“What, me worry?”
Did you grow up comparing everyone’s face with that of MAD Magazine’s Alfred E. Newman? Have you identified with the images of Woodstock, Kent State, or the tears-evoking song that began, “Has anybody seen my old friend John?”
If so, you are strong, you are invincible; you are --- Baby Boomers. And some of you are now experiencing an important rite of passage, so to speak.
According to Forever Young, the latest survey conducted by Del Webb Corporation, the leading edge of the Boomer generation is now turning 55 years old; the official age so-called “seniors” can gain access to the country’s adult retirement communities. The study polled 800 participants from all income levels.
Retirement, as tagged by this 76-million member-strong Hippie-turned-CEO generation, will be a whole different ball game in the years to come. Unlike their parent’s generation, retirement is viewed by Boomers as more of a mid-life event, when their nests turn blissfully empty, years of routine work is behind them, and their paid-off consumer debt has enabled them to become investors. They look at prospects of traveling, beginning new (but less-demanding) careers, starting up interesting new businesses, and having the time to do all those things they never had the time (nor the money) to do as they car-pooled, van-pooled, funded college savings plans, and watched as their kids flew the coop.
“The Baby Boomers’ 55th birthday is a defining moment for America and certainly a milestone for our industry,” said LeRoy Hanneman, president and CEO of Del Webb, a homebuilder that banks the future of their dozens of active adult retirement communities on this group. He goes on to say that these birthday kids are ‘zooming’ into retirement with far-reaching agendas as financially established, healthy and demanding types who are determined to redefine the golden years, as we know them.
In this fourth Boomer survey, which spanned feedback from both ends of the Boomer years’ spectrum (people born from 1946 to1964), it was determined that even the youngest members of this group eventually ease into the attitudes, thoughts and needs of its oldest counterparts.
Some of the more consistent concerns among them are the following:
- They aim for a debt-free and dependent-free status
- They desire to simplify their lives even if it means downsizing their homes
- Becoming more spiritual is important to them.
Issues like the plight of the American family and national health care are more important to them than cosmetic surgery.
- They insist that their lives are only half-over and they won’t consider themselves old for another 20 years.
- They believe they have earned their disposable incomes by having worked hard, enabling them to establish new goals.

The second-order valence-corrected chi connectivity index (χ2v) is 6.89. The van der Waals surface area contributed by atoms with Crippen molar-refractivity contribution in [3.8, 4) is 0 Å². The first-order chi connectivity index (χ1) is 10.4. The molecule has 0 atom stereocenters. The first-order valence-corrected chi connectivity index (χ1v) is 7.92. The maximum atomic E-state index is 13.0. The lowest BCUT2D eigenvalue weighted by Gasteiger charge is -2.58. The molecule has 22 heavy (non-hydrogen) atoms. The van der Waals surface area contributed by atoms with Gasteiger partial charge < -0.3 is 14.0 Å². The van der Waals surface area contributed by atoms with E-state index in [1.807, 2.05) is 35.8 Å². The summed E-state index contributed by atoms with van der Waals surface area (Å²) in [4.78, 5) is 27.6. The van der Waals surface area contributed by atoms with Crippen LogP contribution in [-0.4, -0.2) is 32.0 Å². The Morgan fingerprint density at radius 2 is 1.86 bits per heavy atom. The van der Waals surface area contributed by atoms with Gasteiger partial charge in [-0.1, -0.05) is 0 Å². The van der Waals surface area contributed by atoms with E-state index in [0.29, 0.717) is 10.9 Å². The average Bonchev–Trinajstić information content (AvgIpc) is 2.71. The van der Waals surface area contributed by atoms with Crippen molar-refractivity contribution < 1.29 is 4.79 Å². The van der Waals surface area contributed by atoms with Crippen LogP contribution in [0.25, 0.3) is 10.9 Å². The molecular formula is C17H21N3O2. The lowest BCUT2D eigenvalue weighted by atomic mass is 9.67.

Baby Boomers are much more concerned with aging well than they are with aging in general, thus their emphasis on staying active, becoming more educated, and keeping themselves at the cutting edge at what they consider to be mid-life. They have already begun to prove that “unlearning the myths of aging” is vital to their vision of the future.
In The MacArthur Foundation’s study, Successful Aging, it is acknowledged that lifestyle choices, more than heredity, determine health and vitality, and that the choices made now by this generation will dispel those myths that associate older age with illness, lessened activity, heredity, a lowered awareness, and decreasing engagement with life.
Responding to the results of this and past Boomer surveys, “Del Webb will never build another shuffleboard court,” acknowledged Hanneman. “We are, however, building computer labs, health spas and college classrooms in our communities. In designing homes to suit this crowd, Hanneman says that it is all not that uncommon to see home offices, multi-media rooms, wine cellars, fiber optics run to curbsides, and “smart” houses in their communities.
When asked if this generation would embrace or reject the idea of so-called retirement communities referred to as “active adult” varieties -- those precluding the purchase of homes to any one under the age of 55 -- Del Webb said their survey found that one out of three polled, no matter where they fall in the Boomer age-range, would consider living in such an atmosphere.
The survey was not without disagreements between its polled constituency, however. Although the Vietnam War ranked equally on a scale of events they would most like to have changed, the legacy of Martin Luther King’s assassination looms larger for the youngest Boomers, signifying a 3-1 greater concern over race relations than their oldest peers.
Other disagreements were found when polled on issues surrounding lifestyle and technology. The youngest Boomers’ desire to live more extravagantly during retirement than older ones stood in contrast.
Of the leading edge Boomers, nearly half separate themselves from their younger members by saying that their success is hard-won, while their children’s success has been, for the most part, handed to them. They justify this by citing that reaching their 55-year-old status by way of the Vietnam War, Women’s Rights, and the Civil Rights Movement resulted in their leading the biggest peacetime economic expansion is history, while younger generations reap the rewards.
The Boomer generation can be sure that its numbers have now become a force with which to be reckoned, with its members occupying many of the nation’s highest offices, helping shape the course of politics, business, and finance and influencing homebuilding well into the 21st century.